Northern Dynasty Minerals (NDM) President Ron Thiessen told attendees of the Alaska Resource Development Council (RDC) conference that the Canadian mining company is actively looking for a new investor in the Pebble project now that Anglo American has withdrawn.
No decisions will be made on timing for going to permitting until that investor is identified, said Thiessen. He noted that the permitting paperwork is 90% complete and that "we'll be ready to go." He also outlined characteristics that a new investor must have, including:
Earlier in the day, Pebble Limited Partnership (PLP) CEO John Shively had presented his case for how the Pebble project could benefit the people of Bristol Bay, saying that he was initially interested in working for PLP because of his desire to help create jobs in Alaska.
Recent news related to the proposed Pebble mine:
Bristol Bay initiative likely to make it to ballots (TheRepublic.com)
The Associated Press reports that the "Bristol Bay Forever" initiative, which would require legislative approval for large-scale mining projects such as the proposed Pebble mine, appears to have enough signatures to be placed on the ballot next year for a public vote. The Division of Elections expects to certify the proposal in mid-December.
DNR calls off public meetings for permitting bill (alaskapublic.org)
Utah mine becomes debating point in Alaskan environmental fight (KSL Broadcasting, Salt Lake City, Utah)
Dena'ina cultural studies (APRN)
Young Bad River Documentary featured at Big Water Film Festival (UpNorth Explorer)
A potential mine in Indian country has become “the source of much impassioned debate between those who argue for economic development and more jobs, and those who speak of environmental and social consequences a mine may bring." Sound familiar? It’s not Pebble. Three teens from the Bad River Tribe in Wisconsin have produced a film to speak about the potential impact of the taconite mine proposed for the Penokee Hills of Ashland and Iron counties, Wisconsin.
A Pebble Watch-based interactive presentation on communicating science premiered Nov. 2 in Denver to a group of Native American scientists, students and educators attending the American Indian Science and Engineering Society (AISES) annual conference this year.
Andria Agli, Vice President, Shareholder and Corporate Relations for Bristol Bay Native Corporation (BBNC), presented the talk, "Communicating Science Across Cultures: Lessons learned by the Alaska Native educational program Pebble Watch," accompanied by a PowerPoint and group activities. The session sparked questions about Pebble as well as conversation about how scientists can best communicate science across barriers including age, class, cultures, educational levels, and fields of specialty.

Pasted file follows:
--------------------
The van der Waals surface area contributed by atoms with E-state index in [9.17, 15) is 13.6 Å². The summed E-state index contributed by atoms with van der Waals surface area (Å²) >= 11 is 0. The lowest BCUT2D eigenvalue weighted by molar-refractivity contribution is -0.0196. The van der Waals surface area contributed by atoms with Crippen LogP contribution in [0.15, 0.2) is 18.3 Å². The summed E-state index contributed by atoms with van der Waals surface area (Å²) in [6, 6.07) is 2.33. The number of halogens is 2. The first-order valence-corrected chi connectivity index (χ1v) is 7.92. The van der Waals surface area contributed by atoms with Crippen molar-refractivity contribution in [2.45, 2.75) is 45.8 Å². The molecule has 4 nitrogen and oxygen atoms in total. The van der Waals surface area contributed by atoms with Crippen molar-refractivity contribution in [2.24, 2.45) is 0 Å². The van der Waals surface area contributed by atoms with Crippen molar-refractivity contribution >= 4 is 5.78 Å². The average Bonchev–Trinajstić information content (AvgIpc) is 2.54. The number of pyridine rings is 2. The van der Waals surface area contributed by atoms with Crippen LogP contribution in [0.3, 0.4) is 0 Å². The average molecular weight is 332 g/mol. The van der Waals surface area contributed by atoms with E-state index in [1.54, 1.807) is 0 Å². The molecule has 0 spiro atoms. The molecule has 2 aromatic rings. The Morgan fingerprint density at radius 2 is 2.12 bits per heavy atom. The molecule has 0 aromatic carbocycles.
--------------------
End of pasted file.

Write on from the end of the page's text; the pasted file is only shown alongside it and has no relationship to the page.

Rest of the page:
"Even if you're not in communications, it's likely that helping communicate your work to the public will be a part of your job as a scientist," Agli said.
After an introduction to Pebble Watch, attendees split into small groups and attacked the first activity: listing out examples of "jargon," or words that were everyday language to them but would need to be explained to others. Among the numerous examples the group came up with and posted at the front of the room were: portals, websites, "young of year," riparian, sonomicrometry, hydrological analyses, palynology, sustainability, pipeline and "selfies."
In another exercise, participants read examples of writing about Pebble to guess who had written them: developers, a state or federal agency, or environmental groups. Many were surprised that the answers were not obvious, and had to do more with subtle changes in focus than with obvious word choices.
For example, two of the statements accurately described the amount of copper versus rock thought to be present at the Pebble deposit. But where the statement from potential developers focused on the 1% of the deposit that would be recovered as copper, the statement from environmentalists focused on the 99% likely to be discarded as waste rock or tailings.